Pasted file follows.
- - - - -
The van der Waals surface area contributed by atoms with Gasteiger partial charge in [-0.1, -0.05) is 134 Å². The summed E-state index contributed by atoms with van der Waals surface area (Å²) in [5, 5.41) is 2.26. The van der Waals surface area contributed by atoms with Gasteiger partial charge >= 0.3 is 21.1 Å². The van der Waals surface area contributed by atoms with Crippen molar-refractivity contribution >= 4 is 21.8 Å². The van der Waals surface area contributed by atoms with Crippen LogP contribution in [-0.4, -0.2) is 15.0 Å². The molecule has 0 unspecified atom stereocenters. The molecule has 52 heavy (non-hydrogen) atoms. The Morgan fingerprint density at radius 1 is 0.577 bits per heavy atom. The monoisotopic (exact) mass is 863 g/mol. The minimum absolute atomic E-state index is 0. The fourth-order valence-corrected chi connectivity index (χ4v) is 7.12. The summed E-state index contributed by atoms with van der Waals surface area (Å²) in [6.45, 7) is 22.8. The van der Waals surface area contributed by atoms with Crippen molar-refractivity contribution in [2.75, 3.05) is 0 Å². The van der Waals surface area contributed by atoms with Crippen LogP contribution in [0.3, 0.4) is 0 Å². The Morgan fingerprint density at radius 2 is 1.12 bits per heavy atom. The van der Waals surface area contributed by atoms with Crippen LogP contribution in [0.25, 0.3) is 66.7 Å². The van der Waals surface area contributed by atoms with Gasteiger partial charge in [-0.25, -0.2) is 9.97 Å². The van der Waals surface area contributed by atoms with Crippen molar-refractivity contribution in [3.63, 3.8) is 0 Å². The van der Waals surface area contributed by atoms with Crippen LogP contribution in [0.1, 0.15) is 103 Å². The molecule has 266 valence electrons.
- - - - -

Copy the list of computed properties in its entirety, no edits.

The van der Waals surface area contributed by atoms with Gasteiger partial charge in [-0.1, -0.05) is 134 Å². The summed E-state index contributed by atoms with van der Waals surface area (Å²) in [5, 5.41) is 2.26. The van der Waals surface area contributed by atoms with Gasteiger partial charge >= 0.3 is 21.1 Å². The van der Waals surface area contributed by atoms with Crippen molar-refractivity contribution >= 4 is 21.8 Å². The van der Waals surface area contributed by atoms with Crippen LogP contribution in [-0.4, -0.2) is 15.0 Å². The molecule has 0 unspecified atom stereocenters. The molecule has 52 heavy (non-hydrogen) atoms. The Morgan fingerprint density at radius 1 is 0.577 bits per heavy atom. The monoisotopic (exact) mass is 863 g/mol. The minimum absolute atomic E-state index is 0. The fourth-order valence-corrected chi connectivity index (χ4v) is 7.12. The summed E-state index contributed by atoms with van der Waals surface area (Å²) in [6.45, 7) is 22.8. The van der Waals surface area contributed by atoms with Crippen molar-refractivity contribution in [2.75, 3.05) is 0 Å². The van der Waals surface area contributed by atoms with Crippen LogP contribution in [0.3, 0.4) is 0 Å². The Morgan fingerprint density at radius 2 is 1.12 bits per heavy atom. The van der Waals surface area contributed by atoms with Crippen LogP contribution in [0.25, 0.3) is 66.7 Å². The van der Waals surface area contributed by atoms with Gasteiger partial charge in [-0.25, -0.2) is 9.97 Å². The van der Waals surface area contributed by atoms with Crippen molar-refractivity contribution in [3.63, 3.8) is 0 Å². The van der Waals surface area contributed by atoms with Crippen LogP contribution in [0.1, 0.15) is 103 Å². The molecule has 266 valence electrons.